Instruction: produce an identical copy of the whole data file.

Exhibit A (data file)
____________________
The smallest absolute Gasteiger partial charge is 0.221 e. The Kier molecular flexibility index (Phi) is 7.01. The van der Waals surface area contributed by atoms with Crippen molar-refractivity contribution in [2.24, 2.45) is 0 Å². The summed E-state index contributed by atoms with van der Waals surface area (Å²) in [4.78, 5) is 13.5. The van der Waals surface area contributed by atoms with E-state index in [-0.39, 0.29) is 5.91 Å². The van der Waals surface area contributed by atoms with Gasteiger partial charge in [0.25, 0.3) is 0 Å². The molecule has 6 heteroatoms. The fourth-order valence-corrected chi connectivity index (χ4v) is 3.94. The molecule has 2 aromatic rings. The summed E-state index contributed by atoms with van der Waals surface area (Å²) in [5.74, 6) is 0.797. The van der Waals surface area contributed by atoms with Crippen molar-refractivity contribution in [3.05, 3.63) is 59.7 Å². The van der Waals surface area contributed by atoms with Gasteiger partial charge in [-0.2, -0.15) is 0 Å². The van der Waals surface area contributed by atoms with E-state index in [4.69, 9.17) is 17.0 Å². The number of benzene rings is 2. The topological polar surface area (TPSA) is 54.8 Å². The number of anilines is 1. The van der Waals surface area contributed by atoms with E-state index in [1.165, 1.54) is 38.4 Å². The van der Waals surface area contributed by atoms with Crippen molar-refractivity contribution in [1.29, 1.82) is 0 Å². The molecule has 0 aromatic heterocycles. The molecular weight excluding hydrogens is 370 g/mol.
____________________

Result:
The smallest absolute Gasteiger partial charge is 0.221 e. The Kier molecular flexibility index (Phi) is 7.01. The van der Waals surface area contributed by atoms with Crippen molar-refractivity contribution in [2.24, 2.45) is 0 Å². The summed E-state index contributed by atoms with van der Waals surface area (Å²) in [4.78, 5) is 13.5. The van der Waals surface area contributed by atoms with E-state index in [-0.39, 0.29) is 5.91 Å². The van der Waals surface area contributed by atoms with Gasteiger partial charge in [0.25, 0.3) is 0 Å². The molecule has 6 heteroatoms. The fourth-order valence-corrected chi connectivity index (χ4v) is 3.94. The molecule has 2 aromatic rings. The summed E-state index contributed by atoms with van der Waals surface area (Å²) in [5.74, 6) is 0.797. The van der Waals surface area contributed by atoms with Crippen molar-refractivity contribution in [3.05, 3.63) is 59.7 Å². The van der Waals surface area contributed by atoms with Gasteiger partial charge in [-0.2, -0.15) is 0 Å². The van der Waals surface area contributed by atoms with E-state index in [4.69, 9.17) is 17.0 Å². The number of benzene rings is 2. The topological polar surface area (TPSA) is 54.8 Å². The number of anilines is 1. The van der Waals surface area contributed by atoms with E-state index in [1.165, 1.54) is 38.4 Å². The van der Waals surface area contributed by atoms with Crippen molar-refractivity contribution in [1.29, 1.82) is 0 Å². The molecule has 0 aromatic heterocycles. The molecular weight excluding hydrogens is 370 g/mol.